- dating a kind and thoughtful man, who is similar to me in a lot of good ways, and different from me in interesting and enriching ways.
- raising Little N on my own, since his dad moved to Las Vegas last month. Wow! this is challenging. I'm never doing enough. I hope Little N feels my love enough.
- working as an executive assistant at a local non-profit. it's dull, routine, mundane work that I don't love, but I do appreciate the stability of the job... and the consistent paycheck.
- struggling, against the tide of my habits, to improve my health and reinvigorate my body. this is good work. and it's work!
- dreaming of my vocation. I want to work with women in the area of spirituality. in particular, I want to lead retreats, starting with the motif of the Madwoman in the Attic.
- daydreaming of home ownership and homelife with the man I'm dating and Little N.
I haven't been writing here in a regular way for ages. Real life occupies my mind, time, and energy so much. Here's what I'm doing now:
What is my problem!? I wondered, from the midst of a low day. I scribbled my way through it, through the lens of Dialectical Behavioral Therapy (DBT).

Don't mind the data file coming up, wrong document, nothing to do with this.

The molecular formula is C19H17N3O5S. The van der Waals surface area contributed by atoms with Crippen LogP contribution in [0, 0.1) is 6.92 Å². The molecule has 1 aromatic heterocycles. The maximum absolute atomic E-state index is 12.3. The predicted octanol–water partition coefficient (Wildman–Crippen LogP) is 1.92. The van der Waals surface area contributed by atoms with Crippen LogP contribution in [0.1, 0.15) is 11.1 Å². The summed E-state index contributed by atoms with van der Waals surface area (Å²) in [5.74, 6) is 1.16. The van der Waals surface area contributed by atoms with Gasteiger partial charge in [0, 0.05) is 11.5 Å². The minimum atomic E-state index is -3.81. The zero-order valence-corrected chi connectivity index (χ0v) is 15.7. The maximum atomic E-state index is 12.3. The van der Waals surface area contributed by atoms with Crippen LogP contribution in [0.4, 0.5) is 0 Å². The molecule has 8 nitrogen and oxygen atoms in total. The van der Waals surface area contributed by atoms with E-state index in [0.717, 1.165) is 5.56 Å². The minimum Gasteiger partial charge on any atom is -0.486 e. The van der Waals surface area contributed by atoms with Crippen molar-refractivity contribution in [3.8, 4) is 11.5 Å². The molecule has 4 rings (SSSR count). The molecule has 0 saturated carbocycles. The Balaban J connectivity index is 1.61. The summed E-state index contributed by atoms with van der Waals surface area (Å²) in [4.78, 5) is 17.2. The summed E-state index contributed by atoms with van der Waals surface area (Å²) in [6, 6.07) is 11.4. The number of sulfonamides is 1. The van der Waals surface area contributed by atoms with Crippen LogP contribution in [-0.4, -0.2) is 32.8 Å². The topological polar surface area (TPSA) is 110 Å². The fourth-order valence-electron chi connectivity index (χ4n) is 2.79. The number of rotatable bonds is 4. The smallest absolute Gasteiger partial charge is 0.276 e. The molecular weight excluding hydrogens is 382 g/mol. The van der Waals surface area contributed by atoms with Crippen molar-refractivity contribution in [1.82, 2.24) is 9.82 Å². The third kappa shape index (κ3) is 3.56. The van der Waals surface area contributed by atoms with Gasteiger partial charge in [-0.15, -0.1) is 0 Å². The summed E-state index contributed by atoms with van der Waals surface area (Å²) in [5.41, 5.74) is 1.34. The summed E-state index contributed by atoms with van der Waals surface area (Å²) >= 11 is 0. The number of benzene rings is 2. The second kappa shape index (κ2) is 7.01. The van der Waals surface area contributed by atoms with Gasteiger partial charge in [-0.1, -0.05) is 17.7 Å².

My "problem" isn't my brain - at least, not in the same way as - my emotions. Big. Overwhelming. In-My-Body feelings. And in response to those big feelings I do something. Usually something unhealthy, or in DBT-speak, something Ineffective.
It's Ineffective because it blocks my route to my Goals. My Goals come from my Values. Although... these days it feels like my Goals are being adopted and incorporated from the naturopath and my dismal health numbers. It feels a little backwards. My Goals are actually determining my Values. They're good Values - Health, Longevity, Fitness. They just didn't start in me.
Priorities and Values can change with time and circumstances and new or renewed insights. For a long time, with L, my Value was survival. While at my last job it became Interpersonal Effectiveness. That continues in my current position, though I have some mastery of it now, relying on my good manners plus prompt response time. But the Naturopath and my numbers indicate that my Value needs to be Physical Health.
I've never been an athlete. And it's a very long time - 15 years or more? - since I felt strongly connected to my body. I do experience my strong emotions in my body. But then I tend to do something external to try and change how I feel emotionally. Eat. Smoke. Watch TV.
Mindfulness, I guess, is the tool or skill for acknowledging the big emotions in my body, then letting them pass, while I remain present in my body. In my senses and physical sensations. The Wise Mind process is how I sort out what's going on and choose actions that are Effective for body and emotions. Effective for my Value of physical health.
And... this scribble suggests... my Value of Emotional Integrity...
I've been in therapy for the last seven years. And I think I'm burned out on it. I'm tired of talking about myself. I'm tired of listening to a therapist's perspective, questions, and suggestions. I want some quiet in my mind. I want some time to synthesize what I've heard; practice what I've learned. I want a pause from all the chatter.